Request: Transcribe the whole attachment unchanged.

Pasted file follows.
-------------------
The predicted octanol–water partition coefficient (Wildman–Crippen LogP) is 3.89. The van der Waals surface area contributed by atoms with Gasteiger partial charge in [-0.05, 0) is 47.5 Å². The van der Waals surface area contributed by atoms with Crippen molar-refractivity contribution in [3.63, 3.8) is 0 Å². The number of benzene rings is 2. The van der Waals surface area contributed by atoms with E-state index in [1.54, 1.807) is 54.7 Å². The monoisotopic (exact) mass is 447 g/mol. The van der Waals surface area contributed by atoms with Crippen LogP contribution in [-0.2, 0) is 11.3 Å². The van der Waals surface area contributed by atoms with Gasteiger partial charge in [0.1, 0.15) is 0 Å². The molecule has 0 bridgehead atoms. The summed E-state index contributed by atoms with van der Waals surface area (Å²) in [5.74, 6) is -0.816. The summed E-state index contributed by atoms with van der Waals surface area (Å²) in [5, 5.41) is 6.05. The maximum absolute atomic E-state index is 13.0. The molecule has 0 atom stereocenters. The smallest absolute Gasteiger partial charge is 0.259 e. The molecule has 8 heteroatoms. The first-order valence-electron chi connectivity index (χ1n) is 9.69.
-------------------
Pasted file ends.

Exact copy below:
The predicted octanol–water partition coefficient (Wildman–Crippen LogP) is 3.89. The van der Waals surface area contributed by atoms with Gasteiger partial charge in [-0.05, 0) is 47.5 Å². The van der Waals surface area contributed by atoms with Crippen molar-refractivity contribution in [3.63, 3.8) is 0 Å². The number of benzene rings is 2. The van der Waals surface area contributed by atoms with E-state index in [1.54, 1.807) is 54.7 Å². The monoisotopic (exact) mass is 447 g/mol. The van der Waals surface area contributed by atoms with Crippen LogP contribution in [-0.2, 0) is 11.3 Å². The van der Waals surface area contributed by atoms with Gasteiger partial charge in [0.1, 0.15) is 0 Å². The molecule has 0 bridgehead atoms. The summed E-state index contributed by atoms with van der Waals surface area (Å²) in [5.74, 6) is -0.816. The summed E-state index contributed by atoms with van der Waals surface area (Å²) in [5, 5.41) is 6.05. The maximum absolute atomic E-state index is 13.0. The molecule has 0 atom stereocenters. The smallest absolute Gasteiger partial charge is 0.259 e. The molecule has 8 heteroatoms. The first-order valence-electron chi connectivity index (χ1n) is 9.69.